An Offaly man by birth, Derek arrived into the world in 1972 and his childhood story recalls a time when small rural parishes built on neighbourliness were the rock on which local families flourished and with his brothers Noel and Keith, sister Fiona, Derek enjoyed a very happy childhood in the beautiful bucolic setting of Fanure near Roscrea - an area best known to people for the Fish Farm on the Little Brosna River.
Ballyskenach in County Offaly is Derek’s home club and he recalls the local sports club as playing a major role in his formative years. His home parish, which straddles the county border, has become a more built up area now, but Derek has maintained strong links with almost all the families from the area where he grew up.
Located nearby is Mount Saint Joseph Abbey and farm, where Derek took his first job working alongside the monks caring for the animals and tending to the fields - something which left an indelible positive impact upon him. “Brother Dominic and
Father Anthony were very kind men who taught me a lot of valuable things about the world”, he recalls.
His schooling in Dromakeenan was where he first met Principal Tom McCarthy, who instilled a love of sport, particularly hurling, in Derek and treated the game with the same level of reverence as any academic subject.
After only one year in Roscrea Vocational School, Derek left school to take his first job - something he was happy about as the books were never his passion and the world of farming appealed greatly to him.
However, tragedy in his childhood years profoundly deepened Derek’s appreciation of family when his father Billy died aged only 36 and his mother Kathleen died eight years later aged only 45. These awful circumstances led to an incredibly strong relationship between his brothers and sister - bonds which sustain Derek today and are maintained through daily phone calls and regular contact.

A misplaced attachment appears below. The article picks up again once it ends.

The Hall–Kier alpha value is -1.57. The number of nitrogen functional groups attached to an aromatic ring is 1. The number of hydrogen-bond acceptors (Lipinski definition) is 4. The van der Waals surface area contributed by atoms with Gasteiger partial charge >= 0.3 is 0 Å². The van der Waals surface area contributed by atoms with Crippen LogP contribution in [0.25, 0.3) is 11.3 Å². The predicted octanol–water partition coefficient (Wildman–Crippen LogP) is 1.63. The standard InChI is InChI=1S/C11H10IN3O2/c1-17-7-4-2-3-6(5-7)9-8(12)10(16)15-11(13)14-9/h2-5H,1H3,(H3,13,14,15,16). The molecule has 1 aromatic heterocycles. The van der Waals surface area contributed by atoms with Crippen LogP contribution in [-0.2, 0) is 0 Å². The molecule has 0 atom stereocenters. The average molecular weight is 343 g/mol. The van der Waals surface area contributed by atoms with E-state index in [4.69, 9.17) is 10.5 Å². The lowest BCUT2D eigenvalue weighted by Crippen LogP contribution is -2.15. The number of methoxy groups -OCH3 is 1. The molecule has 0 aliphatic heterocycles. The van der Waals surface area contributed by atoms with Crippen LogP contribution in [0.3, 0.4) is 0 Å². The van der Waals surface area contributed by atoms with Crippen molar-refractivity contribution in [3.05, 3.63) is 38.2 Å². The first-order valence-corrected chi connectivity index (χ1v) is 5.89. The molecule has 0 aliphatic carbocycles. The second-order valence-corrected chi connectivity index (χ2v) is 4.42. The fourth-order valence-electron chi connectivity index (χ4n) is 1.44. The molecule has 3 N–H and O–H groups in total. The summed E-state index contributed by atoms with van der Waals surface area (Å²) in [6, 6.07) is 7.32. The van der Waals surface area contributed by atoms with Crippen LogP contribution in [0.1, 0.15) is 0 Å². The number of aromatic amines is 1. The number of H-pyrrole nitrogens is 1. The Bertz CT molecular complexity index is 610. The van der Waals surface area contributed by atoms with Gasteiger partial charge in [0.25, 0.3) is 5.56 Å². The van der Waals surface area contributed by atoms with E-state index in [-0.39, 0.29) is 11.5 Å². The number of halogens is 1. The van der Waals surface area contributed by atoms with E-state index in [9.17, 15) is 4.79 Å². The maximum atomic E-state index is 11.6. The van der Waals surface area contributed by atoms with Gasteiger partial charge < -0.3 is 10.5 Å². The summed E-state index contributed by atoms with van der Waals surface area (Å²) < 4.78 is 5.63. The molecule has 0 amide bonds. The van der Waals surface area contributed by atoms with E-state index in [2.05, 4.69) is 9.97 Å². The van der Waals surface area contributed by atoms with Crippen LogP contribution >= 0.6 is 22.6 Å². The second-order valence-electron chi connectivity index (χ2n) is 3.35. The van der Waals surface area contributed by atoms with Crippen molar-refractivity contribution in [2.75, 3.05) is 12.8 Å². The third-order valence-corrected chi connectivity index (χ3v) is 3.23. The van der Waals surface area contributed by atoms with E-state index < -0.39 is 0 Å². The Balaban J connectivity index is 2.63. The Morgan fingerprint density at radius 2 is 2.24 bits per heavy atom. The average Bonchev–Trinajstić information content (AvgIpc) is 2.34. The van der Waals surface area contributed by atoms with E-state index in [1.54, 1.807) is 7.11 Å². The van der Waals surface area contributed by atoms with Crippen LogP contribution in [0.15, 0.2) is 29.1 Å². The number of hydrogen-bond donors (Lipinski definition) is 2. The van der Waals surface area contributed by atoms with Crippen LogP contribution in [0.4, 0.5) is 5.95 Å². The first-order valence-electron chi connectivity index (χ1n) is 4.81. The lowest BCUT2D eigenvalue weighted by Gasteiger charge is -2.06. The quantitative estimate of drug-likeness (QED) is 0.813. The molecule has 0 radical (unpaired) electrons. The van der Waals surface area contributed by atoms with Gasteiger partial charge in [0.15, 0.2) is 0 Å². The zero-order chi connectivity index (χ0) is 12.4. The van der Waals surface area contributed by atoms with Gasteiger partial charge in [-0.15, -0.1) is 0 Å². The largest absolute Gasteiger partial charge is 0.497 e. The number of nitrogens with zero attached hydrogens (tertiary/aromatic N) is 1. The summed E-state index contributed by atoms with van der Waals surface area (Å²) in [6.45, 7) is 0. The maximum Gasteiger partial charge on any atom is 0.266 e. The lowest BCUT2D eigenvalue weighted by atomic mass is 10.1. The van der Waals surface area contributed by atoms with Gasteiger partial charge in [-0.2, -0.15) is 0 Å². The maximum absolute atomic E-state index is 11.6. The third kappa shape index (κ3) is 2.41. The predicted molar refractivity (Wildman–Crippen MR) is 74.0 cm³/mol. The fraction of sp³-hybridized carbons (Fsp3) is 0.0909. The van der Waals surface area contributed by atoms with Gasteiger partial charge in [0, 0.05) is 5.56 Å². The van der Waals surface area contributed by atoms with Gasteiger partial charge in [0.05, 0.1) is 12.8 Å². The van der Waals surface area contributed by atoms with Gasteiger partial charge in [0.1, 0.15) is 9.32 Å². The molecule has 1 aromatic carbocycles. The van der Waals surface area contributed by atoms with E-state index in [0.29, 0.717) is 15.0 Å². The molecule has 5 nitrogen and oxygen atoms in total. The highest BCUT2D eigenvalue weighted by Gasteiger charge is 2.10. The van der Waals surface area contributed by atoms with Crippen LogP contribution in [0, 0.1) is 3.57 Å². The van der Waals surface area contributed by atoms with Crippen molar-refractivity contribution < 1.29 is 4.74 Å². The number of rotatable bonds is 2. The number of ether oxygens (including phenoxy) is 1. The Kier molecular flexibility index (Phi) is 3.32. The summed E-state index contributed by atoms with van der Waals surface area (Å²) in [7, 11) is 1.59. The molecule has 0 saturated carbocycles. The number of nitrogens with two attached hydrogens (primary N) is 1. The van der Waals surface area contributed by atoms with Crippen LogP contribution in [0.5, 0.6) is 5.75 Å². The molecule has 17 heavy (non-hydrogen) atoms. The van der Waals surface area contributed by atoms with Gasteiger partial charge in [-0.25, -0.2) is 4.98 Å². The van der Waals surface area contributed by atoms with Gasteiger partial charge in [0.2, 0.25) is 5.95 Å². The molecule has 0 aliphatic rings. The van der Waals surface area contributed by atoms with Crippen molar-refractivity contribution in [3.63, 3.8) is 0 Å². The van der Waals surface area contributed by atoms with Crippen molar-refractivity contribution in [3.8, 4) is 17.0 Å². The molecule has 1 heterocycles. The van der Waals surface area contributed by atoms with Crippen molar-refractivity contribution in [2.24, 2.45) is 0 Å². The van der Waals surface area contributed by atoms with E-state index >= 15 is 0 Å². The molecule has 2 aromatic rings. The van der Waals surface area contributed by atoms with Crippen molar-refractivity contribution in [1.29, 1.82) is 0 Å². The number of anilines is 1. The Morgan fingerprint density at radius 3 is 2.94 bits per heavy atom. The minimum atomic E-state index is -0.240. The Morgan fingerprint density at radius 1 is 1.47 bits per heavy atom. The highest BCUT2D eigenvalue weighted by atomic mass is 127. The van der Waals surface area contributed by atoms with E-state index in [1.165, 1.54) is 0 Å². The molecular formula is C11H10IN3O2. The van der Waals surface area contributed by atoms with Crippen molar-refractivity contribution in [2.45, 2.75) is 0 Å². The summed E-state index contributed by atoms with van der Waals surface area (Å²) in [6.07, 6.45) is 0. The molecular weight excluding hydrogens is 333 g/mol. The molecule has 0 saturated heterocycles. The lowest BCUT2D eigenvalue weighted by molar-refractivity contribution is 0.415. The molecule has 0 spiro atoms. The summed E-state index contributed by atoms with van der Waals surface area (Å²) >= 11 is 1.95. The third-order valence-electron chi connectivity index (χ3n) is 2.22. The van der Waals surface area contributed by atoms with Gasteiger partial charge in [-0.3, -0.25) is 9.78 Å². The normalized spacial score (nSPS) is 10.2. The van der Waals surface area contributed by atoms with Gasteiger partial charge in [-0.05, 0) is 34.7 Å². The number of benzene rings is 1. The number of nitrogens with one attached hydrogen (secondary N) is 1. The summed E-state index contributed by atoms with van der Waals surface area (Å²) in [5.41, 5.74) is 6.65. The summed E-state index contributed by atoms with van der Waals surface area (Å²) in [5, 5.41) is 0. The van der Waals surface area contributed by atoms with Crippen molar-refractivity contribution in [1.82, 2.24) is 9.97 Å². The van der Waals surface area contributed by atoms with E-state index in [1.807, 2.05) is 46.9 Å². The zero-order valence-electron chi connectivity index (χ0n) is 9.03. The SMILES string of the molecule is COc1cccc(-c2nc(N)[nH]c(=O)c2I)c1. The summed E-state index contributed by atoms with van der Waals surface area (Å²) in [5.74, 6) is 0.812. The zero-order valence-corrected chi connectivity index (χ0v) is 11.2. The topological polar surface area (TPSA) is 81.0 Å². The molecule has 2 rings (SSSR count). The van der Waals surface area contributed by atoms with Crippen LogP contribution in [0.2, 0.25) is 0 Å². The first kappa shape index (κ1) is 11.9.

“Fiona keeps us all together, she is very good to my son Stephen and we are very strong - family is everything to me and we all keep in touch all the time” Derek said.
Travel has become a major passion and Derek has visited a number of European cities and travelled the famous US Route 66 by Cadillac. Today he lives with eight-year-old son Stephen in Glenncarrig.
Derek regularly hosts visitors for a fireside chat and cup of tea, where anyone is welcome to come and discuss any issues weighing on their mind.
“I would never have called that meeting if it wasn’t for my own depression - it was out of character for me to do something very public like that and this is often what people do when they are under pressure”, Derek said.
“The ripples of tragedy after the suicides stretched out and touched everyone in the community and I knew this was something serious when I looked outside the door the next morning and there were vans from TV and radio stations outside. It touched people all over the country, in towns where the same thing was happening and people were afraid and didn’t know what they could do.
“The real changes happened when Detective Oliver Henry came to Roscrea, who was a real ‘Mr. Fixit’ and made a huge difference and with the help of Roscrea’s resident groups and official help from organisations like the Mid West Regional Drugs Taskforce we made a real difference. We brought the suicides to a halt and if we saved one life and one family from undergoing that tragedy we succeeded”, Derek said.
“In Roscrea now we have an excellent team of Inspector Ailish Myles, Sergeants and Gardaí working in the town. Our residents committees are very active and strong and there are so many great organisations and groups for our young people to get involved in - the town is in a very good place and we have all learned to communicate better with each other, which is the key to success. Communication is everything”, Derek said.
Today the group Derek established and Chairs since the watershed meeting on that fateful warm summer night in 2014, Roscrea Stands Up, continues to work hard behind the scenes, away from the media spotlight. Looking to the future, Derek feels Roscrea’s best years are ahead.
Speaking to the Tipperary Star in the midst of uncertain times as the Covid-19 pandemic radically changes how people in Roscrea live their daily lives, Derek feels that when things return to normal, which they will, Roscrea will do well from tourism and move into a new positive chapter in the town’s story.
“Roscrea needs a hotel in the town centre again for visitors and we do have some challenges, but ones which can be dealt with. We have everything we need to make our town one of the best places to visit and stay. We have some of the best historical sites in the country in the town and the best people are in Roscrea”, Derek said.